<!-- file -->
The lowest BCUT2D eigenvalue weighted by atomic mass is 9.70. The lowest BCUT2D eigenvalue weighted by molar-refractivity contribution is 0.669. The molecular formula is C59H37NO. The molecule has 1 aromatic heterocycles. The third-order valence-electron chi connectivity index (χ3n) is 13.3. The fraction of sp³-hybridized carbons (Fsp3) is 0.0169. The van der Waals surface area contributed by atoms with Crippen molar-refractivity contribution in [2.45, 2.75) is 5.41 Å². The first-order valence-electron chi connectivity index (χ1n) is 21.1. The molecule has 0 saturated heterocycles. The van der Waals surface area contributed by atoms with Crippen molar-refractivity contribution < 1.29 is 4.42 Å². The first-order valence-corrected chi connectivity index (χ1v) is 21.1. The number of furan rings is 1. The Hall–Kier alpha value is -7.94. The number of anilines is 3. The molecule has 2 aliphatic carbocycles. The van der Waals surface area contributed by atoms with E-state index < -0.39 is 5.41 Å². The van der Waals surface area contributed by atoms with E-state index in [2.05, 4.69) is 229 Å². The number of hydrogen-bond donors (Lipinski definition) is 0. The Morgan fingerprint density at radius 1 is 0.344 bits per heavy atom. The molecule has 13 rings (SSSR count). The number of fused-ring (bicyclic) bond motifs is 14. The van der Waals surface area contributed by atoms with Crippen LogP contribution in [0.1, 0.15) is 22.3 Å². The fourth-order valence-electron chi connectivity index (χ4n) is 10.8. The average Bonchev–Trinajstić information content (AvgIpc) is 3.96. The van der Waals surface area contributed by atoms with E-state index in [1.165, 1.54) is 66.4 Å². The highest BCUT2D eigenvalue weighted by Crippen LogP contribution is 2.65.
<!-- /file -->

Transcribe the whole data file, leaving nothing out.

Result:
The lowest BCUT2D eigenvalue weighted by atomic mass is 9.70. The lowest BCUT2D eigenvalue weighted by molar-refractivity contribution is 0.669. The molecular formula is C59H37NO. The molecule has 1 aromatic heterocycles. The third-order valence-electron chi connectivity index (χ3n) is 13.3. The fraction of sp³-hybridized carbons (Fsp3) is 0.0169. The van der Waals surface area contributed by atoms with Crippen molar-refractivity contribution in [2.45, 2.75) is 5.41 Å². The first-order valence-electron chi connectivity index (χ1n) is 21.1. The molecule has 0 saturated heterocycles. The van der Waals surface area contributed by atoms with Crippen molar-refractivity contribution < 1.29 is 4.42 Å². The first-order valence-corrected chi connectivity index (χ1v) is 21.1. The number of furan rings is 1. The Hall–Kier alpha value is -7.94. The number of anilines is 3. The molecule has 2 aliphatic carbocycles. The van der Waals surface area contributed by atoms with E-state index < -0.39 is 5.41 Å². The van der Waals surface area contributed by atoms with E-state index in [2.05, 4.69) is 229 Å². The number of hydrogen-bond donors (Lipinski definition) is 0. The Morgan fingerprint density at radius 1 is 0.344 bits per heavy atom. The molecule has 13 rings (SSSR count). The number of fused-ring (bicyclic) bond motifs is 14. The van der Waals surface area contributed by atoms with Crippen LogP contribution in [0.1, 0.15) is 22.3 Å². The fourth-order valence-electron chi connectivity index (χ4n) is 10.8. The average Bonchev–Trinajstić information content (AvgIpc) is 3.96. The van der Waals surface area contributed by atoms with E-state index in [1.165, 1.54) is 66.4 Å². The highest BCUT2D eigenvalue weighted by Crippen LogP contribution is 2.65.